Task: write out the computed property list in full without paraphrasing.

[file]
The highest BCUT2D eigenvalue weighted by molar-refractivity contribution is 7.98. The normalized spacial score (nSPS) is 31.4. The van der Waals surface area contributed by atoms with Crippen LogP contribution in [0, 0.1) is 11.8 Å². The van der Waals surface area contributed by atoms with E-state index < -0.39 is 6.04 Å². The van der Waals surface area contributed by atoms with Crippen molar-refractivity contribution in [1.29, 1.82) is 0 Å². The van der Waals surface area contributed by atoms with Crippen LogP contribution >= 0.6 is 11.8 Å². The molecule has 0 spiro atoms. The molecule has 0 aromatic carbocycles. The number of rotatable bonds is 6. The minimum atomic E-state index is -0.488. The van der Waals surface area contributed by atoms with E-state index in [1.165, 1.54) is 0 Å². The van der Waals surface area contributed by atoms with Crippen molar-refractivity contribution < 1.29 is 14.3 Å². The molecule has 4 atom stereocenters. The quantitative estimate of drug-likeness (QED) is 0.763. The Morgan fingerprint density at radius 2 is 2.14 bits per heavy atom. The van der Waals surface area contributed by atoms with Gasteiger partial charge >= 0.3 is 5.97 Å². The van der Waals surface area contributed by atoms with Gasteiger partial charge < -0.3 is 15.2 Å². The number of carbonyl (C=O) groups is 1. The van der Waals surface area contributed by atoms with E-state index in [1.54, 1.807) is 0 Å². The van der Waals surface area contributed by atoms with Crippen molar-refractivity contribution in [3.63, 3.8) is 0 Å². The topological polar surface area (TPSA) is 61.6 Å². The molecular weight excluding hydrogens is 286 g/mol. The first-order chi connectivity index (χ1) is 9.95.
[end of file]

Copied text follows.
The highest BCUT2D eigenvalue weighted by molar-refractivity contribution is 7.98. The normalized spacial score (nSPS) is 31.4. The van der Waals surface area contributed by atoms with Crippen LogP contribution in [0, 0.1) is 11.8 Å². The van der Waals surface area contributed by atoms with E-state index < -0.39 is 6.04 Å². The van der Waals surface area contributed by atoms with Crippen molar-refractivity contribution in [1.29, 1.82) is 0 Å². The van der Waals surface area contributed by atoms with Crippen LogP contribution >= 0.6 is 11.8 Å². The molecule has 0 spiro atoms. The molecule has 0 aromatic carbocycles. The number of rotatable bonds is 6. The minimum atomic E-state index is -0.488. The van der Waals surface area contributed by atoms with E-state index in [1.165, 1.54) is 0 Å². The van der Waals surface area contributed by atoms with Crippen molar-refractivity contribution < 1.29 is 14.3 Å². The molecule has 4 atom stereocenters. The quantitative estimate of drug-likeness (QED) is 0.763. The Morgan fingerprint density at radius 2 is 2.14 bits per heavy atom. The van der Waals surface area contributed by atoms with Gasteiger partial charge >= 0.3 is 5.97 Å². The van der Waals surface area contributed by atoms with Gasteiger partial charge < -0.3 is 15.2 Å². The number of carbonyl (C=O) groups is 1. The van der Waals surface area contributed by atoms with E-state index in [1.54, 1.807) is 0 Å². The van der Waals surface area contributed by atoms with Crippen molar-refractivity contribution in [3.63, 3.8) is 0 Å². The topological polar surface area (TPSA) is 61.6 Å². The molecular weight excluding hydrogens is 286 g/mol. The first-order chi connectivity index (χ1) is 9.95.